Eubank (29-2, 22 KOs), 30, a former super middleweight world title challenger, was dropping down from the super middleweight division to middleweight and hoping to impress in his American debut, but the fight was short-circuited before anything had really happened.

In the second round, Korobov, a southpaw, appeared to injure his shoulder when he threw a straight left hand. Referee Steve Willis called timeout to have the ringside doctor examine Korobov, and it was obvious he would not be able to continue, and the fight was stopped 34 seconds into the round with Korobov in pain. He left the ring quickly.

“I feel like I was just about to get my swagger on, and he just turned around and stopped,” said Eubank, the son of British legend and former two-division world titleholder Chris Eubank Sr. “I was going to jump on him, but the ref said stop. I guess something happened with his shoulder. There’s nothing to take from the fight. I threw like three or four punches. I was just warming up. It is what it is. There’s a reason something happens.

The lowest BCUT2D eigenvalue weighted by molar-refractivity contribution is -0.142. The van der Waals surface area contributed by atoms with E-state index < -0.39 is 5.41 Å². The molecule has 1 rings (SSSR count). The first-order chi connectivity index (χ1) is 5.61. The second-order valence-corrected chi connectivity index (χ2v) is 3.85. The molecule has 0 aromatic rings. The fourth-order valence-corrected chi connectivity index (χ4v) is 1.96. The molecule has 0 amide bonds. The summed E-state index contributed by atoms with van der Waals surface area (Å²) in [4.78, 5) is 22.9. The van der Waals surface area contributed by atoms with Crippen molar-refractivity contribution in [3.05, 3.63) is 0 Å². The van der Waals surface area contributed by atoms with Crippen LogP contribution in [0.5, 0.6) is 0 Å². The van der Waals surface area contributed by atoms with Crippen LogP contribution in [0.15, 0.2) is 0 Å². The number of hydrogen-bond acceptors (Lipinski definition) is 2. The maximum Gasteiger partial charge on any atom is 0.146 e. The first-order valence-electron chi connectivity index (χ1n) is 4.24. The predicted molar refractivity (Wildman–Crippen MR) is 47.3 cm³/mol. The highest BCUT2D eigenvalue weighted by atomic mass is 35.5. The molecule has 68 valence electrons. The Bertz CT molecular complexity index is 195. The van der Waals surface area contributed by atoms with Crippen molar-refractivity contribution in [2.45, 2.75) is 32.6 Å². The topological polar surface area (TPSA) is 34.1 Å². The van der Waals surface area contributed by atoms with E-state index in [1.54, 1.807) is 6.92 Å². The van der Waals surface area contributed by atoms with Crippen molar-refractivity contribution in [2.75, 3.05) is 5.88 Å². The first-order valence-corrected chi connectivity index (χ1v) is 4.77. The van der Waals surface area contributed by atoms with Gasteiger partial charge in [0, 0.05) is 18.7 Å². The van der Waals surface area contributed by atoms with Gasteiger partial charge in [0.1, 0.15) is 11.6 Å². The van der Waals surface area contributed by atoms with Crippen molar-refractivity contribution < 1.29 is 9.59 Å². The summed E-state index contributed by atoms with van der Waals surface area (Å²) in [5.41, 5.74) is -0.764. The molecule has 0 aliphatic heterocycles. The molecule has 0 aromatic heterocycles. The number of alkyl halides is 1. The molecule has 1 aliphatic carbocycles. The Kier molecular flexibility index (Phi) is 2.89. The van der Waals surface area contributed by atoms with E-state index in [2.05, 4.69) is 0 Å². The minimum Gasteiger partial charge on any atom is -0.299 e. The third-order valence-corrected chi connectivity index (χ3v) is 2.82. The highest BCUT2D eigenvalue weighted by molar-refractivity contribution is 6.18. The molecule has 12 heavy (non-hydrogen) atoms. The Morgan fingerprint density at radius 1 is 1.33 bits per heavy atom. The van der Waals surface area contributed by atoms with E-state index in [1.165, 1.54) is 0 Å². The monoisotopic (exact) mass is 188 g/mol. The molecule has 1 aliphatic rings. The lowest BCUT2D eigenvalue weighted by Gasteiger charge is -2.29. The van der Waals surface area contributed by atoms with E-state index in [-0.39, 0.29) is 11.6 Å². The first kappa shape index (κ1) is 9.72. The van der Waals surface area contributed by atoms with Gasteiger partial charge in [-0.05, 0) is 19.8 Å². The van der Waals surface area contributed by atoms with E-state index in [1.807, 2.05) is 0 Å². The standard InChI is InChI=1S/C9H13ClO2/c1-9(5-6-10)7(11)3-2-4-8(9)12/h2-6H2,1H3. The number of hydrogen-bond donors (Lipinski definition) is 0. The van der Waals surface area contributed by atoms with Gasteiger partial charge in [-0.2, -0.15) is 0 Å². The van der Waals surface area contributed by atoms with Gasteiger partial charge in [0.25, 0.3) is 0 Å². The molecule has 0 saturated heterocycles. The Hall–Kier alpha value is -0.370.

“I’m the winner. I’m going to move forward and challenge for these [full] belts. This wasn’t my dream. My dream was to come here to America and make a statement. I wanted to have a knockout and impress the crowd. But 2020, [I want to be] super active.”

Korobov was taken to the hospital for a possible dislocated shoulder, a torn rotator cuff or both, manager Mike Borao told ESPN.

“I was trying to throw the left hand straight, and I just felt the muscle immediately, like I pulled it,” Korobov said. “It was a lot of pain right away. I couldn’t fight with just one arm, especially being a southpaw.”

Korobov (28-3-1, 14 KOs), 36, a 2008 Russian Olympian fighting out of St. Petersburg, Florida, dropped to 0-2-1 in tough-luck fights. He lost due injury against Eubank, had a disputed draw with Immanuwel Aleem in May and dropped a competitive unanimous decision in an interim world title bout with Charlo that Korobov took on a few days’ notice last December.